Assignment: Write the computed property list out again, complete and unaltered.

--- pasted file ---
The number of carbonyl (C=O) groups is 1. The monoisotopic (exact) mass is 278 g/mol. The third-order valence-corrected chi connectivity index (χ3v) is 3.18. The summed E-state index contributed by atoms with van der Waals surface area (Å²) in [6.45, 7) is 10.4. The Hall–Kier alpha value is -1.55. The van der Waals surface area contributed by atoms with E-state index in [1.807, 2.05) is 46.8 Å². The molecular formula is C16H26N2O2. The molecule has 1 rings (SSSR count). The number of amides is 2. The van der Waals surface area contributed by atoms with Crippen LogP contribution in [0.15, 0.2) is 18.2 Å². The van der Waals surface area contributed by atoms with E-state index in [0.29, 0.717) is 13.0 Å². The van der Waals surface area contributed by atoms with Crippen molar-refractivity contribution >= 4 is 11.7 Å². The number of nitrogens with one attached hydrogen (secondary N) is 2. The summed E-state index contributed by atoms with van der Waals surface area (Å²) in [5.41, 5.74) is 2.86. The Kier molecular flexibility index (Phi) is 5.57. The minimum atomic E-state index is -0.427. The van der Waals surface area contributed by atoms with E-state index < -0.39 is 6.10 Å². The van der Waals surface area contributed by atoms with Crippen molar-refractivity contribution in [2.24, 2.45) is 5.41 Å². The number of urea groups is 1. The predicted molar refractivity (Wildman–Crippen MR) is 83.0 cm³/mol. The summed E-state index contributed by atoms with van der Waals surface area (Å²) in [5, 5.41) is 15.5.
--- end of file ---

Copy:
The number of carbonyl (C=O) groups is 1. The monoisotopic (exact) mass is 278 g/mol. The third-order valence-corrected chi connectivity index (χ3v) is 3.18. The summed E-state index contributed by atoms with van der Waals surface area (Å²) in [6.45, 7) is 10.4. The Hall–Kier alpha value is -1.55. The van der Waals surface area contributed by atoms with E-state index in [1.807, 2.05) is 46.8 Å². The molecular formula is C16H26N2O2. The molecule has 1 rings (SSSR count). The number of amides is 2. The van der Waals surface area contributed by atoms with Crippen LogP contribution in [0.15, 0.2) is 18.2 Å². The van der Waals surface area contributed by atoms with E-state index in [0.29, 0.717) is 13.0 Å². The van der Waals surface area contributed by atoms with Crippen molar-refractivity contribution >= 4 is 11.7 Å². The number of nitrogens with one attached hydrogen (secondary N) is 2. The summed E-state index contributed by atoms with van der Waals surface area (Å²) in [5.41, 5.74) is 2.86. The Kier molecular flexibility index (Phi) is 5.57. The minimum atomic E-state index is -0.427. The van der Waals surface area contributed by atoms with E-state index < -0.39 is 6.10 Å². The van der Waals surface area contributed by atoms with Crippen molar-refractivity contribution in [2.24, 2.45) is 5.41 Å². The number of urea groups is 1. The predicted molar refractivity (Wildman–Crippen MR) is 83.0 cm³/mol. The summed E-state index contributed by atoms with van der Waals surface area (Å²) in [5, 5.41) is 15.5.